SAN DIEGO -- Ethnic produce is going mainstream, and retailers must be prepared to guide traditional customers right to the product, or face the consequences of a missed opportunity, said a panel of retailers and suppliers at the Alexandria, Va.-based United Fresh Fruit and Vegetable Association's annual convention here.
And there is still plenty of room in promoting consumption among ethnic consumers themselves, they added.
According to Ed Ferguson, urban administrator of merchandising and community relations for St. Louis-based Schnuck Markets, the primary method of accomplishing this is to dispel the notion that ethnic products are only for certain customers.
Instead, he advocated a strategy that markets products under their most appealing attributes. In the case of certain greens, for example, Schnuck uses the term "Southern-style cooking" to merchandise such items as collard greens and various types of cabbage. He believes that this type of approach helps erase the ethnic boundaries that may keep customers from trying the item.
"People who have traveled all over the country, and the world, want items like greens, fatback, skins -- things that they season with and cook with, but in some areas are afraid to ask for," explained Ferguson. "We want to be open with who we're marketing to."
Ferguson said that sales of ethnic produce have been especially good in Schnuck's recently opened superstore in St. Louis.
"What we've done is an extensive study on how [it] moves in our stores," said Ferguson, which he noted allows for better product distribution. "With the age of computers and the way things sell now, we are able to track how many sweet potatoes, how many greens, how many chitlins."
According to Karen Caplan, president of Los Alamitos, Calif.-based Frieda's Inc., a specialty produce company, retailers can attract mainstream customers to ethnic produce by gearing advertisements toward all segments of the consumer base.
"When you're looking to develop a market for ethnic foods, or want to market an ethnic food, be sure you think outside the conventional box of just selling to that [ethnic] group," said Caplan. "Realize that cross-ethnic marketing is an excellent vehicle for increasing demand and consumption of ethnic foods."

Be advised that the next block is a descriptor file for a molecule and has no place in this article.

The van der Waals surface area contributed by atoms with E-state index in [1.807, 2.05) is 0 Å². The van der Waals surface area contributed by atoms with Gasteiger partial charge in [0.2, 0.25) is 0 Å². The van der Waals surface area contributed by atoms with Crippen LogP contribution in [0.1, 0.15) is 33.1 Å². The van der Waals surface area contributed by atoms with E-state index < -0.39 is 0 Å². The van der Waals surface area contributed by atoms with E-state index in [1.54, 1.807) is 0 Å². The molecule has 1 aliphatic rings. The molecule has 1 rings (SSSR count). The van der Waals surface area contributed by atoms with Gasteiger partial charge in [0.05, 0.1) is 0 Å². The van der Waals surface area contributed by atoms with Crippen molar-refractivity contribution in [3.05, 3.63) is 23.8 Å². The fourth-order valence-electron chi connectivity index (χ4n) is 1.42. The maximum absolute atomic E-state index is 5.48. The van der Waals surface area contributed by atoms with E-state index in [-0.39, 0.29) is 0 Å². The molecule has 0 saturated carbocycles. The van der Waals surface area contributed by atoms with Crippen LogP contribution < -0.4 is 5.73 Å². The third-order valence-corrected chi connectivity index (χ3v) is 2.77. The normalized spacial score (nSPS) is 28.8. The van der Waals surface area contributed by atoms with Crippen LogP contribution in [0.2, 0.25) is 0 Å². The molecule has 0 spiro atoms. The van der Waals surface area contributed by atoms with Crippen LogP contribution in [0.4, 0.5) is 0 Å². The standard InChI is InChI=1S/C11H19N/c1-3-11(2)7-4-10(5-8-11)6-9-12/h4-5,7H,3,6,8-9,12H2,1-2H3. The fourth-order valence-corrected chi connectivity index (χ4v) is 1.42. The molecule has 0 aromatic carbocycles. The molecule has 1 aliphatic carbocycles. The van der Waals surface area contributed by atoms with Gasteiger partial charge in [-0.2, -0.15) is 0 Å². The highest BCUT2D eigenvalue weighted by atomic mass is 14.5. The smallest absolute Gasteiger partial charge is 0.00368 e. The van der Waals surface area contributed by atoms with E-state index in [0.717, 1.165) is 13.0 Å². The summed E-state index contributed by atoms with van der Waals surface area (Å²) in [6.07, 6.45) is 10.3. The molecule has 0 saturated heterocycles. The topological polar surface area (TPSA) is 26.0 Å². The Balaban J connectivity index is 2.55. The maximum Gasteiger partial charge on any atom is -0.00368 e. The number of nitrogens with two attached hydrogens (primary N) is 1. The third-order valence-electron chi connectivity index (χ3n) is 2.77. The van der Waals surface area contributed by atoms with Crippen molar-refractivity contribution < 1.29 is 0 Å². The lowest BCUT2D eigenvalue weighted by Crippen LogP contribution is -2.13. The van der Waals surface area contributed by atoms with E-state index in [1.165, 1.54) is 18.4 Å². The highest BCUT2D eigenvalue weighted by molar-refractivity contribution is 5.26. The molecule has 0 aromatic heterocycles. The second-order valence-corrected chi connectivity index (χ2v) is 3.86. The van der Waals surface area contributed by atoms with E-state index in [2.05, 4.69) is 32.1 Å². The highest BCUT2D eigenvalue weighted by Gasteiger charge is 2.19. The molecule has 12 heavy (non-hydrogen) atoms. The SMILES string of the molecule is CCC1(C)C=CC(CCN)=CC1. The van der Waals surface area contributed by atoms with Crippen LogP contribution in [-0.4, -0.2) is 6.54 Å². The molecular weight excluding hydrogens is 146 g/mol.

She observed that people are becoming more adventurous in their willingness to experiment with food products, including produce.
"All consumers want to try new foods, or at least foods that are new to them," she said. For example, she cited her company's success in getting retailers to sell a tofu product that today reaches a diverse number of consumers.
At first, she said, tofu was looked at as traditional Japanese food and a "mainstay of Asia," and not a big hit among retailers. She said that retailers didn't believe they could market beyond the obvious ethnic parameters.
"It took us years to convince our retail customers that they could sell it in their stores for the non-Asian consumer shoppers, based on nutrition," said Caplan. "Never underestimate how much cross-ethnic marketing you can do, no matter where the food originated from, or who it is most popular with currently."
Even though there is a greater emphasis on bringing the average American consumer closer to the ethnic produce case, others believe that there's still plenty of opportunity left in increasing consumption among ethnic consumers themselves.
According to Enrique Figueroa, an administrator for the U.S. Department of Agriculture, Washington, the buying power of Latino and African-American consumers will continue to mature in the coming years.
A supplier that has realized the growing demand for ethnic products is Glory Foods.
According to its president, C. A. Houston, his company is planning to add a number of new, fresh green products to its fresh line by this spring. He said that the rollout is due to the fact that the No. 1 selling item among ethnic consumers continues to be greens.